Pointer to article: http://www.computerworld.com/developmenttopics/websitemgmt/story/0,10801,107743,00.html?source=NLT_PM&nid=107743
This is a case of the harder they come, the harder they’re hit. This page is an act of pure Internet-age hubris and opportunism, and to be admired for that. It shows how mere notoriety can be monetized to the hilt. Clearly, it’s no scam, just an ingenious moneymaking scheme: Tew is, quite transparently and honestly, selling a lease to presentable pixels over time, and the “rent” on this commodity is quite clearly derived from notoriety-stoked demand.
But, honestly, this is a crock: Notoriety has an extremely limited shelf life, especially in the overcrowded cybersphere. This site and these pixels were suddenly hot last week and this, but will soon be forgotten and never visited again by a mortal soul. Consequently, the pixels will be practically worthless for over 99 percent of the life of their lease. And even during their “heyday” (now), they’re of questionable value.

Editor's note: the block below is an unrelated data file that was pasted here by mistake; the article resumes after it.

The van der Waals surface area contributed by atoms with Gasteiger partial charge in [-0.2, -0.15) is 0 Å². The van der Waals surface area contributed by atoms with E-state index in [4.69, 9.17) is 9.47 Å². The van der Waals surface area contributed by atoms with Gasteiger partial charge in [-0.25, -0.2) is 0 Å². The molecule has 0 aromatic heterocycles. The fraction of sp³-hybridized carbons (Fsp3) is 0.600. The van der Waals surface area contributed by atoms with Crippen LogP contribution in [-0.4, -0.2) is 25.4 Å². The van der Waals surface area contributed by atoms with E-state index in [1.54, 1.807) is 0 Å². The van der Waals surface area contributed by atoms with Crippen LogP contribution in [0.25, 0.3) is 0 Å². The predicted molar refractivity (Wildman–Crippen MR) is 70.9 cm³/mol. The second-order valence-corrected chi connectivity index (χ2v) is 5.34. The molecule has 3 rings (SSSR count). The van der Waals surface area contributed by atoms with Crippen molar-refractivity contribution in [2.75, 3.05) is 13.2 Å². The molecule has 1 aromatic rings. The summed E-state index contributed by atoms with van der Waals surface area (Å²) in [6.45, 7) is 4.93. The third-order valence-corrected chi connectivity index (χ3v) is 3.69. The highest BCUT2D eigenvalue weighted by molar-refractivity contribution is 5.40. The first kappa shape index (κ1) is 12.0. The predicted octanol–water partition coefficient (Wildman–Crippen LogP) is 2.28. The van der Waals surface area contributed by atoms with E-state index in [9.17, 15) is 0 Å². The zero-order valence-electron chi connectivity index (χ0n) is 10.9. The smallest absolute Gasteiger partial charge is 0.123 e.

Case in point: I still haven’t viewed this “Million Dollar Homepage,” though I tried browsing to it several times last week (in its heyday—-its sweet spot--its period of max commercial value to tenants). I waited and waited for the page to download, and grew tired and eventually backed out before the access attempt had a chance to time out on me. This million-second wait may have been due to the huge volume of concurrent access requests, or to the DDoS attempt reported in this article, or to both. I don’t care.
What I do know is that even during the magnet page’s heyday, its effective value as a promotion, advertising, and clickthrough medium to its tenants was effectively zero.
As I said up above, the “Million Dollar Homepage” wasn’t technically a scam. Just a clever stunt that benefited precisely one party.